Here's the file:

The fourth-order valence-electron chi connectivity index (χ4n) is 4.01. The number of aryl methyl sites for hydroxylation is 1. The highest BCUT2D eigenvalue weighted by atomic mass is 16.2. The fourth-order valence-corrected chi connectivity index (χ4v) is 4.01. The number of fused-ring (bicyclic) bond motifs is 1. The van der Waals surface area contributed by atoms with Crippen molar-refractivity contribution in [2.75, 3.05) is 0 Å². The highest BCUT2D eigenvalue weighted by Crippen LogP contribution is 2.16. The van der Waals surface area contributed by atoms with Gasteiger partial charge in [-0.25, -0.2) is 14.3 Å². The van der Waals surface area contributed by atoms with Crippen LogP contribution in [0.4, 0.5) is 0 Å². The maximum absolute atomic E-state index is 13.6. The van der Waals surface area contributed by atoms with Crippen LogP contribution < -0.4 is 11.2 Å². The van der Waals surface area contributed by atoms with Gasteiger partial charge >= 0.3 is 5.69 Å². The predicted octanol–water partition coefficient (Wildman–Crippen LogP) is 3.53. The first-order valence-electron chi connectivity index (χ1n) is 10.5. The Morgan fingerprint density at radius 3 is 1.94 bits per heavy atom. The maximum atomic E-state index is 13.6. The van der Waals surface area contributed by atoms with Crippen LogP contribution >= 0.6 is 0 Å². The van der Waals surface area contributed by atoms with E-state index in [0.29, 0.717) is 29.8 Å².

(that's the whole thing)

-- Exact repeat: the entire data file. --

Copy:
The fourth-order valence-electron chi connectivity index (χ4n) is 4.01. The number of aryl methyl sites for hydroxylation is 1. The highest BCUT2D eigenvalue weighted by atomic mass is 16.2. The fourth-order valence-corrected chi connectivity index (χ4v) is 4.01. The number of fused-ring (bicyclic) bond motifs is 1. The van der Waals surface area contributed by atoms with Crippen molar-refractivity contribution in [2.75, 3.05) is 0 Å². The highest BCUT2D eigenvalue weighted by Crippen LogP contribution is 2.16. The van der Waals surface area contributed by atoms with Gasteiger partial charge in [-0.25, -0.2) is 14.3 Å². The van der Waals surface area contributed by atoms with Crippen LogP contribution in [0.4, 0.5) is 0 Å². The maximum absolute atomic E-state index is 13.6. The van der Waals surface area contributed by atoms with Crippen LogP contribution < -0.4 is 11.2 Å². The van der Waals surface area contributed by atoms with Gasteiger partial charge >= 0.3 is 5.69 Å². The predicted octanol–water partition coefficient (Wildman–Crippen LogP) is 3.53. The first-order valence-electron chi connectivity index (χ1n) is 10.5. The Morgan fingerprint density at radius 3 is 1.94 bits per heavy atom. The maximum atomic E-state index is 13.6. The van der Waals surface area contributed by atoms with Crippen LogP contribution >= 0.6 is 0 Å². The van der Waals surface area contributed by atoms with E-state index in [0.29, 0.717) is 29.8 Å².